Plans to cull more than 3,000 kangaroos roaming near the Australian capital Canberra have been labelled cruel and violent by animal rights groups.
Culls of kangaroos have proved controversial in the past
Defence officials say the animals are near starvation. They have asked the local authorities for permission to cull almost half the area's population.
Campaigners claim there is no evidence of starvation, and have pledged to protest if the cull is approved.
Canberra's local government is deciding whether to grant a shooting licence.
"Our concerns are for the welfare of the animals and the potential for a starvation event," city official Russell Watkinson told ABC radio.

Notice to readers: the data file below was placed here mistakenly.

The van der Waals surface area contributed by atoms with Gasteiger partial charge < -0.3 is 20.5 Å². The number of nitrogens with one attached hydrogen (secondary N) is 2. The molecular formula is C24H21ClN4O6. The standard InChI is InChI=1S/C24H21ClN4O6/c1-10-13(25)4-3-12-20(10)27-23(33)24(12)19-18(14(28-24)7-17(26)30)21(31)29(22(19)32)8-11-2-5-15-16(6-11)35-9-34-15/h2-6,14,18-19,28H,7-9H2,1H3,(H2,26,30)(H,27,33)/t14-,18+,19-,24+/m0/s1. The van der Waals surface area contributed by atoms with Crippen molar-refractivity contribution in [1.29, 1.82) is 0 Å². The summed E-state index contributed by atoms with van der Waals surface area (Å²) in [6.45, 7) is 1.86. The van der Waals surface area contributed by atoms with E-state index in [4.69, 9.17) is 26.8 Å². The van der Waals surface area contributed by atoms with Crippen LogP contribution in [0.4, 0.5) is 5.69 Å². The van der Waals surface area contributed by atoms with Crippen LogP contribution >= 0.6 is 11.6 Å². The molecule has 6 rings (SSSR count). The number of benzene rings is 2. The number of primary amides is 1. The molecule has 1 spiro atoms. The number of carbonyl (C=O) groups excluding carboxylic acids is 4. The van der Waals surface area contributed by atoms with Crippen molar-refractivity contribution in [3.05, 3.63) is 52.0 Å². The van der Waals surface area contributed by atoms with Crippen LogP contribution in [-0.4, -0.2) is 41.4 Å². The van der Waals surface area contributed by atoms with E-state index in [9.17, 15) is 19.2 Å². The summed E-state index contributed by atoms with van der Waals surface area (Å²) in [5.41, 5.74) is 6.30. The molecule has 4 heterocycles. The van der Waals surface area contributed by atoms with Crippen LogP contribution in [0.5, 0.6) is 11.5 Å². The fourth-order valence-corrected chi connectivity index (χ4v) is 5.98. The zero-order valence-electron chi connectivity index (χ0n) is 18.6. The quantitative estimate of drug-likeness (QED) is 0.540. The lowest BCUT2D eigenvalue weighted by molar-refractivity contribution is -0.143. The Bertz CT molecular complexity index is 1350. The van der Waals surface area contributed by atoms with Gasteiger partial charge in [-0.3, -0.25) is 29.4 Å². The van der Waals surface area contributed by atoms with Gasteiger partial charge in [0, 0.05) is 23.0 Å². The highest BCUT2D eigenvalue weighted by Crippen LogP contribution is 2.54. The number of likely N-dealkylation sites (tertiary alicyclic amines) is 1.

The defence department already runs a pilot scheme using food laced with contraceptives to try to thin the kangaroo population in the area.
But military officials say the problem near their Majura training area is so severe that they cannot wait for the scheme to take effect.
They want to shoot 3,200 common grey kangaroos by July.
Mary Hayes, of local campaign group Animal Liberation, said a cull would burden the Australian Capital Territory (ACT) with a worldwide reputation for cruelty.
"It is a very cruel, violent way to treat animals - on a par to just treating them as if they were weeds to be mown or pulled out," she said.
And Pat O'Brien, another wildlife campaigner, said the cull plan was "just an excuse to kill them".
"If they go ahead with it, they are going to be sorry. We will do whatever it takes to stop this," he said.
According to the ACT's government, the Canberra area contains the densest populations of kangaroos ever recorded.